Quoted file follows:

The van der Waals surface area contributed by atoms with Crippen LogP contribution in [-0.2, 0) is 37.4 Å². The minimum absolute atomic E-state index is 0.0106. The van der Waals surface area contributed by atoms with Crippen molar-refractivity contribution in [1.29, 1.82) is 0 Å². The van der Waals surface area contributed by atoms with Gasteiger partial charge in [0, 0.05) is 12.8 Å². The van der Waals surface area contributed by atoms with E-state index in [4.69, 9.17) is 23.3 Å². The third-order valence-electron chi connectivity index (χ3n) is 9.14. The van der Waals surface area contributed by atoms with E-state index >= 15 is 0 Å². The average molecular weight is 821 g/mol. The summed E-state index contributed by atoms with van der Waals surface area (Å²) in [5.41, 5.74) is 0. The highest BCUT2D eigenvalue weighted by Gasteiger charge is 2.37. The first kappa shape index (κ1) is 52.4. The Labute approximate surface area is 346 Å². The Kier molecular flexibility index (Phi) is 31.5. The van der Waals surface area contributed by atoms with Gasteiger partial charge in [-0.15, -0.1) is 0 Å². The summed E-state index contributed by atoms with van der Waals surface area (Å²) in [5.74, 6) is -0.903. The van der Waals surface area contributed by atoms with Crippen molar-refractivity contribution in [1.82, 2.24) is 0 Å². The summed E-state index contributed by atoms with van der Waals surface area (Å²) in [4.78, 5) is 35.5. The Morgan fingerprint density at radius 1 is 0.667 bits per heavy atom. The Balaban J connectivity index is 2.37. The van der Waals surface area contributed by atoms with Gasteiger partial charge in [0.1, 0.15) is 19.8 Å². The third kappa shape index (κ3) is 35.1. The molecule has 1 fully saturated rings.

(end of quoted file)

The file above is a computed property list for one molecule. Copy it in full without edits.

The van der Waals surface area contributed by atoms with Crippen LogP contribution in [-0.2, 0) is 37.4 Å². The minimum absolute atomic E-state index is 0.0106. The van der Waals surface area contributed by atoms with Crippen molar-refractivity contribution in [1.29, 1.82) is 0 Å². The van der Waals surface area contributed by atoms with Gasteiger partial charge in [0, 0.05) is 12.8 Å². The van der Waals surface area contributed by atoms with E-state index in [4.69, 9.17) is 23.3 Å². The third-order valence-electron chi connectivity index (χ3n) is 9.14. The van der Waals surface area contributed by atoms with E-state index >= 15 is 0 Å². The average molecular weight is 821 g/mol. The summed E-state index contributed by atoms with van der Waals surface area (Å²) in [5.41, 5.74) is 0. The highest BCUT2D eigenvalue weighted by Gasteiger charge is 2.37. The first kappa shape index (κ1) is 52.4. The Labute approximate surface area is 346 Å². The Kier molecular flexibility index (Phi) is 31.5. The van der Waals surface area contributed by atoms with Gasteiger partial charge in [-0.15, -0.1) is 0 Å². The summed E-state index contributed by atoms with van der Waals surface area (Å²) in [5.74, 6) is -0.903. The van der Waals surface area contributed by atoms with Crippen molar-refractivity contribution in [1.82, 2.24) is 0 Å². The summed E-state index contributed by atoms with van der Waals surface area (Å²) in [4.78, 5) is 35.5. The Morgan fingerprint density at radius 1 is 0.667 bits per heavy atom. The Balaban J connectivity index is 2.37. The van der Waals surface area contributed by atoms with Gasteiger partial charge in [0.1, 0.15) is 19.8 Å². The third kappa shape index (κ3) is 35.1. The molecule has 1 fully saturated rings.